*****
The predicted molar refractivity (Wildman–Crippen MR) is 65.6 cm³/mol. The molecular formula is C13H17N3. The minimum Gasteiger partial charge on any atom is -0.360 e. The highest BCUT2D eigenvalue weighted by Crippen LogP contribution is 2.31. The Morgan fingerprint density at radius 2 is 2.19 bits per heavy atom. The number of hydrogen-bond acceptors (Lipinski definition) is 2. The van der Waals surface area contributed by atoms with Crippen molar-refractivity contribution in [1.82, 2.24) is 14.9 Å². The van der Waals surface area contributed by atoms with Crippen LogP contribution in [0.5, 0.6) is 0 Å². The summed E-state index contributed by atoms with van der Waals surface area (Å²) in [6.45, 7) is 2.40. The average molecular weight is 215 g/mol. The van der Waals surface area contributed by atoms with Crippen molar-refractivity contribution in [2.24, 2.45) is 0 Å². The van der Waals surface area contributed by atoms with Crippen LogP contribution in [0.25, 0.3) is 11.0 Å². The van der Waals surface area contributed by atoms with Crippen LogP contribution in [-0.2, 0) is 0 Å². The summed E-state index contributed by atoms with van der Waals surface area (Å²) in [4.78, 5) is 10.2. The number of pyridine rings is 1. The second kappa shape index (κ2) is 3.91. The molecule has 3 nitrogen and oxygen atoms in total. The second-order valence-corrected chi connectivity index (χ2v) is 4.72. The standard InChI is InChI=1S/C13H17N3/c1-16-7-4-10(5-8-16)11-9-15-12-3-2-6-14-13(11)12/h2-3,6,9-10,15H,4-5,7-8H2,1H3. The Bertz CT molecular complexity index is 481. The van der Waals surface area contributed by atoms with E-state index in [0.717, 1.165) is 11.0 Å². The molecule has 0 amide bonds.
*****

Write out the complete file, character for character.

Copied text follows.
The predicted molar refractivity (Wildman–Crippen MR) is 65.6 cm³/mol. The molecular formula is C13H17N3. The minimum Gasteiger partial charge on any atom is -0.360 e. The highest BCUT2D eigenvalue weighted by Crippen LogP contribution is 2.31. The Morgan fingerprint density at radius 2 is 2.19 bits per heavy atom. The number of hydrogen-bond acceptors (Lipinski definition) is 2. The van der Waals surface area contributed by atoms with Crippen molar-refractivity contribution in [1.82, 2.24) is 14.9 Å². The van der Waals surface area contributed by atoms with Crippen LogP contribution in [0.5, 0.6) is 0 Å². The summed E-state index contributed by atoms with van der Waals surface area (Å²) in [6.45, 7) is 2.40. The average molecular weight is 215 g/mol. The van der Waals surface area contributed by atoms with Crippen molar-refractivity contribution in [2.24, 2.45) is 0 Å². The van der Waals surface area contributed by atoms with Crippen LogP contribution in [0.25, 0.3) is 11.0 Å². The van der Waals surface area contributed by atoms with Crippen LogP contribution in [-0.2, 0) is 0 Å². The summed E-state index contributed by atoms with van der Waals surface area (Å²) in [4.78, 5) is 10.2. The number of pyridine rings is 1. The second kappa shape index (κ2) is 3.91. The molecule has 3 nitrogen and oxygen atoms in total. The second-order valence-corrected chi connectivity index (χ2v) is 4.72. The standard InChI is InChI=1S/C13H17N3/c1-16-7-4-10(5-8-16)11-9-15-12-3-2-6-14-13(11)12/h2-3,6,9-10,15H,4-5,7-8H2,1H3. The Bertz CT molecular complexity index is 481. The van der Waals surface area contributed by atoms with E-state index in [0.717, 1.165) is 11.0 Å². The molecule has 0 amide bonds.